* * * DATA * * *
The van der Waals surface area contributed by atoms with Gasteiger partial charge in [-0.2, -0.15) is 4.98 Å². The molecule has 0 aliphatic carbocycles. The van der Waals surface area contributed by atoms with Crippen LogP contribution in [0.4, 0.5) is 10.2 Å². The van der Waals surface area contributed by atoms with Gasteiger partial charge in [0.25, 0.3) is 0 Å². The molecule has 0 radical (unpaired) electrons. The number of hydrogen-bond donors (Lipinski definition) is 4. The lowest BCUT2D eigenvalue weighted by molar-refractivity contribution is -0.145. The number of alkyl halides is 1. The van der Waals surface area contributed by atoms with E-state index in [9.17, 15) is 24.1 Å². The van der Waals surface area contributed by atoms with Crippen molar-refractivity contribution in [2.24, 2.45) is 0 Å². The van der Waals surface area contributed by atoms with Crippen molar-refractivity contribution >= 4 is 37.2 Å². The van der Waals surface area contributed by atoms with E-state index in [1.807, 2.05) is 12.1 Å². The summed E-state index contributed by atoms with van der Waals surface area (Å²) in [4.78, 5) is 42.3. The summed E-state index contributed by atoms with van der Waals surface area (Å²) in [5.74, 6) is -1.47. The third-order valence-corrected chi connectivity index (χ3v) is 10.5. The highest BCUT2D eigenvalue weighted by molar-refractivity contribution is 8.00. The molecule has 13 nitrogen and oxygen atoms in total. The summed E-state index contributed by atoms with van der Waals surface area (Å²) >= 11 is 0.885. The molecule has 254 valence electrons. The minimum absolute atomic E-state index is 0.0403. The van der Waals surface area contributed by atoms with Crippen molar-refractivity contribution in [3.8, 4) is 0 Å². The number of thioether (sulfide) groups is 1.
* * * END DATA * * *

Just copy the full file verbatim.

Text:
The van der Waals surface area contributed by atoms with Gasteiger partial charge in [-0.2, -0.15) is 4.98 Å². The molecule has 0 aliphatic carbocycles. The van der Waals surface area contributed by atoms with Crippen LogP contribution in [0.4, 0.5) is 10.2 Å². The van der Waals surface area contributed by atoms with Gasteiger partial charge in [0.25, 0.3) is 0 Å². The molecule has 0 radical (unpaired) electrons. The number of hydrogen-bond donors (Lipinski definition) is 4. The lowest BCUT2D eigenvalue weighted by molar-refractivity contribution is -0.145. The number of alkyl halides is 1. The van der Waals surface area contributed by atoms with E-state index in [9.17, 15) is 24.1 Å². The van der Waals surface area contributed by atoms with Crippen molar-refractivity contribution in [2.24, 2.45) is 0 Å². The van der Waals surface area contributed by atoms with Crippen molar-refractivity contribution >= 4 is 37.2 Å². The van der Waals surface area contributed by atoms with E-state index in [1.807, 2.05) is 12.1 Å². The summed E-state index contributed by atoms with van der Waals surface area (Å²) in [4.78, 5) is 42.3. The summed E-state index contributed by atoms with van der Waals surface area (Å²) in [5.74, 6) is -1.47. The third-order valence-corrected chi connectivity index (χ3v) is 10.5. The highest BCUT2D eigenvalue weighted by molar-refractivity contribution is 8.00. The molecule has 13 nitrogen and oxygen atoms in total. The summed E-state index contributed by atoms with van der Waals surface area (Å²) >= 11 is 0.885. The molecule has 254 valence electrons. The minimum absolute atomic E-state index is 0.0403. The van der Waals surface area contributed by atoms with Crippen molar-refractivity contribution in [3.8, 4) is 0 Å². The number of thioether (sulfide) groups is 1.